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Why family formations have changed in Britain.

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Introduction

Explain how and why have family formations changed in Britain? Family formations have significantly changed since the late 1960's. Many sociologists have their own theories on why families are important and the functions a family should maintain. Functionalists believe that the main function of the family is to perform vital functions for society to survive. The family has essential functions which it must perform to meet the basic needs of society and its members. G.P Murdock (1949) states that the family performs four basic functions. Sexual-The family provides and controls sexual access to its family members. Reproductive-The family members reproduce at a child bearing age in order for society to have new members. Economic-the family should provide a warm and loving home with the basis needs in order to survive such as food and warmth. The family also teaches us social norms and values needed for economic co-operation. Education-The family sends their children to school which is needed to provide socialisation skills which are essential to pass on to the next generation. Functionalism stresses the positive role of the family. The family is seen as a universal institute that has a key relationship between other social institutes. ...read more.

Middle

All feminists agree that women re exploited in some ways in society and more so in the home. Oppression of the women is a result of male dominance through biology and physical strength. Feminists view the traditional nuclear family as being around male power and supporting male power. Feminists believe that it was the industrialisation period that put a women's place in the home. New rights have criticised feminists for undermining traditional family values. Feminists assume that all families have a male head who dominates the rest of the household and feminism tends to focus too much on the negative aspects of family life. Because feminism has been a political agenda, feminists have over estimated the extent of family equality. Patterns of family formation and dissolution have dramatically changed since the late 1960's. Then the traditional family consisted of family unit containing two generations, parents and children, also known as the nuclear family. In the 1960's this was the only type of family that was deemed as normal and any other type of family was seen as being deviant. In modern society there is no such thing as a 'normal' family. This is largely due to a number of changes in the law. ...read more.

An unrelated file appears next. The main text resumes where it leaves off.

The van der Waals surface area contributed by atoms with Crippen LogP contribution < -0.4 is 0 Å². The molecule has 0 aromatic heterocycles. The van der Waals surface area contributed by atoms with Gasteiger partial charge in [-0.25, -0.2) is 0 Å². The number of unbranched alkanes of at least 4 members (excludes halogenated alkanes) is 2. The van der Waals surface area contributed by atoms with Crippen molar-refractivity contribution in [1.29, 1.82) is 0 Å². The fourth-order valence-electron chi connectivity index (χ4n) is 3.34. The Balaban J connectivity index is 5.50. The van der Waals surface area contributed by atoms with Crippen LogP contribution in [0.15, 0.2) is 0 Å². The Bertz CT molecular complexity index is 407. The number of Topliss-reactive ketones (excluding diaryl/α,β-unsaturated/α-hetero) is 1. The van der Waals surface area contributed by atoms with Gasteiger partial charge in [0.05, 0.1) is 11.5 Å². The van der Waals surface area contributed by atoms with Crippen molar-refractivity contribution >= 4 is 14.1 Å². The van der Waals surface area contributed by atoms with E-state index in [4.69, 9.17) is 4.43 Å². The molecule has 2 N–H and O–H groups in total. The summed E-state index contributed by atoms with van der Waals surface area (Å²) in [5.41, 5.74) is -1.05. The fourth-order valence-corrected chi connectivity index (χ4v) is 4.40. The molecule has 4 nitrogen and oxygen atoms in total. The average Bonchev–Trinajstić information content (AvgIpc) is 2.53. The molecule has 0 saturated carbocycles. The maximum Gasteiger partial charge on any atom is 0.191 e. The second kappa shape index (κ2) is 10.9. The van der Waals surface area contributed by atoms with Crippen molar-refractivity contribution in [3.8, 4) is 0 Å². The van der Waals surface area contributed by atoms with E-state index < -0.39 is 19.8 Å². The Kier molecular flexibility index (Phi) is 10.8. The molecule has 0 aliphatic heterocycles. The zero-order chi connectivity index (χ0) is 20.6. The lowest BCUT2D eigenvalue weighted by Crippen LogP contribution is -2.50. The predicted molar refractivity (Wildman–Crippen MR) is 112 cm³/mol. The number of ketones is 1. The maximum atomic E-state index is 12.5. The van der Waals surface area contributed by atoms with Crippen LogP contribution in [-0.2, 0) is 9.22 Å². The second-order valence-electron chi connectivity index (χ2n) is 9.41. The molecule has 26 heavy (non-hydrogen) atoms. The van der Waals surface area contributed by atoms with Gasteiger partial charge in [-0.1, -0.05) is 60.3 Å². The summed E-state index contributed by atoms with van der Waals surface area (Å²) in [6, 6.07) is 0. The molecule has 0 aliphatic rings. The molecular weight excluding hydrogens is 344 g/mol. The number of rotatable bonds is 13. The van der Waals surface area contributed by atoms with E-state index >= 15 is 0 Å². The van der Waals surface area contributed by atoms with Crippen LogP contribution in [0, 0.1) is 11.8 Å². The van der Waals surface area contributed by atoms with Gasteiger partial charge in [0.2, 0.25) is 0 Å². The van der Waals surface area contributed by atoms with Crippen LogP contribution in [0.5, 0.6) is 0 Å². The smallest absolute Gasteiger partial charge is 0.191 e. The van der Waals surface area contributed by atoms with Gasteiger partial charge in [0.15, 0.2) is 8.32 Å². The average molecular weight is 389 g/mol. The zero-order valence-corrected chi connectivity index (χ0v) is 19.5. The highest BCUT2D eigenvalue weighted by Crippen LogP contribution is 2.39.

Conclusion

She found that women took a lead in household duties as well as childcare, and males had the stereotypical role as worker. Women did not expect husbands to share roles as it was seen as a normal way of living. Today there is a significant difference in conjugal roles and what society expects the role of a man to be. In 1984, 1991, and 1997 another survey was carried out by the British Social Attitudes and found that household duties were more shared, and women had become more involved in traditional men's work such as household jobs. Joint conjugal roles are now more popular, this is where a husband and wife both share roles and make decisions together. In summary I think it can be said that there is a large number of reasons and factors that have contributed to the change in family formations in Britain. Not only has the changes in the law participated in his but the ever changing attitude of society has been a great influence. Britain is now more tolerant to the number of different family structures therefore allowing families to develop and change. Taylor, P (2008) Sociology in Focus: Causeway: Omskirk. Haralambros and Holborn (2000) Sociology themes and perspectives: Harper Collins: London. Moore, S (1995) A-level Sociology: Lefts education: London ?? ?? ?? ?? Chyrise Cox Sociology Assignment Two-Sociology of the Family. 1 ...read more.

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